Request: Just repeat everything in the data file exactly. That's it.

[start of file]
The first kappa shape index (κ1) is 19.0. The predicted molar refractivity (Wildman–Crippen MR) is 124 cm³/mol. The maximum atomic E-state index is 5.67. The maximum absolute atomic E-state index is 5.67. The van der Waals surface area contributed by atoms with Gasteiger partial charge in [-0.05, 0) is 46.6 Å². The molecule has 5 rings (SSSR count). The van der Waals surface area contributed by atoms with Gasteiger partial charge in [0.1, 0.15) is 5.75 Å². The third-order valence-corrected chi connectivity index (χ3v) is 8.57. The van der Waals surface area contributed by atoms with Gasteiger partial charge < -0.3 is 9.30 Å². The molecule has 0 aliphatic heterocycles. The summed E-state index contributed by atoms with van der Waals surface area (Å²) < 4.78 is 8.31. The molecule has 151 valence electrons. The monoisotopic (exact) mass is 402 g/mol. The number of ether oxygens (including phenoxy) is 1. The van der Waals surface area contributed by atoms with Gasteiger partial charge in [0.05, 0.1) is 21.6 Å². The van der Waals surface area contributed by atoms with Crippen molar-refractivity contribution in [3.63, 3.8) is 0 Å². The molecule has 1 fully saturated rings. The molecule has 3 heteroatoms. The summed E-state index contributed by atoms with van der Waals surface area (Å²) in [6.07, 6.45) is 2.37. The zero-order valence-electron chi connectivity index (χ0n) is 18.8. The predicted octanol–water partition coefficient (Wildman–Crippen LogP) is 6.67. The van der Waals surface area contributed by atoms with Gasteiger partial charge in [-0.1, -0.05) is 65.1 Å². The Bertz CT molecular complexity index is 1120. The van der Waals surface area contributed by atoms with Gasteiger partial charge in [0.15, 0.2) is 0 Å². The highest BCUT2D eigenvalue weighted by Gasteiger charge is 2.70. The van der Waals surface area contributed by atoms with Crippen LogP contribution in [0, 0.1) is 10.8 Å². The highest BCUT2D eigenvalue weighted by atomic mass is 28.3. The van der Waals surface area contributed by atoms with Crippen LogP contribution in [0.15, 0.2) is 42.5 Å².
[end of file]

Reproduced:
The first kappa shape index (κ1) is 19.0. The predicted molar refractivity (Wildman–Crippen MR) is 124 cm³/mol. The maximum atomic E-state index is 5.67. The maximum absolute atomic E-state index is 5.67. The van der Waals surface area contributed by atoms with Gasteiger partial charge in [-0.05, 0) is 46.6 Å². The molecule has 5 rings (SSSR count). The van der Waals surface area contributed by atoms with Gasteiger partial charge in [0.1, 0.15) is 5.75 Å². The third-order valence-corrected chi connectivity index (χ3v) is 8.57. The van der Waals surface area contributed by atoms with Gasteiger partial charge < -0.3 is 9.30 Å². The molecule has 0 aliphatic heterocycles. The summed E-state index contributed by atoms with van der Waals surface area (Å²) < 4.78 is 8.31. The molecule has 151 valence electrons. The monoisotopic (exact) mass is 402 g/mol. The number of ether oxygens (including phenoxy) is 1. The van der Waals surface area contributed by atoms with Gasteiger partial charge in [0.05, 0.1) is 21.6 Å². The van der Waals surface area contributed by atoms with Crippen molar-refractivity contribution in [3.63, 3.8) is 0 Å². The molecule has 1 fully saturated rings. The molecule has 3 heteroatoms. The summed E-state index contributed by atoms with van der Waals surface area (Å²) in [6.07, 6.45) is 2.37. The zero-order valence-electron chi connectivity index (χ0n) is 18.8. The predicted octanol–water partition coefficient (Wildman–Crippen LogP) is 6.67. The van der Waals surface area contributed by atoms with Gasteiger partial charge in [-0.1, -0.05) is 65.1 Å². The Bertz CT molecular complexity index is 1120. The van der Waals surface area contributed by atoms with Gasteiger partial charge in [0.15, 0.2) is 0 Å². The highest BCUT2D eigenvalue weighted by Gasteiger charge is 2.70. The van der Waals surface area contributed by atoms with Crippen LogP contribution in [0, 0.1) is 10.8 Å². The highest BCUT2D eigenvalue weighted by atomic mass is 28.3. The van der Waals surface area contributed by atoms with Crippen LogP contribution in [0.15, 0.2) is 42.5 Å².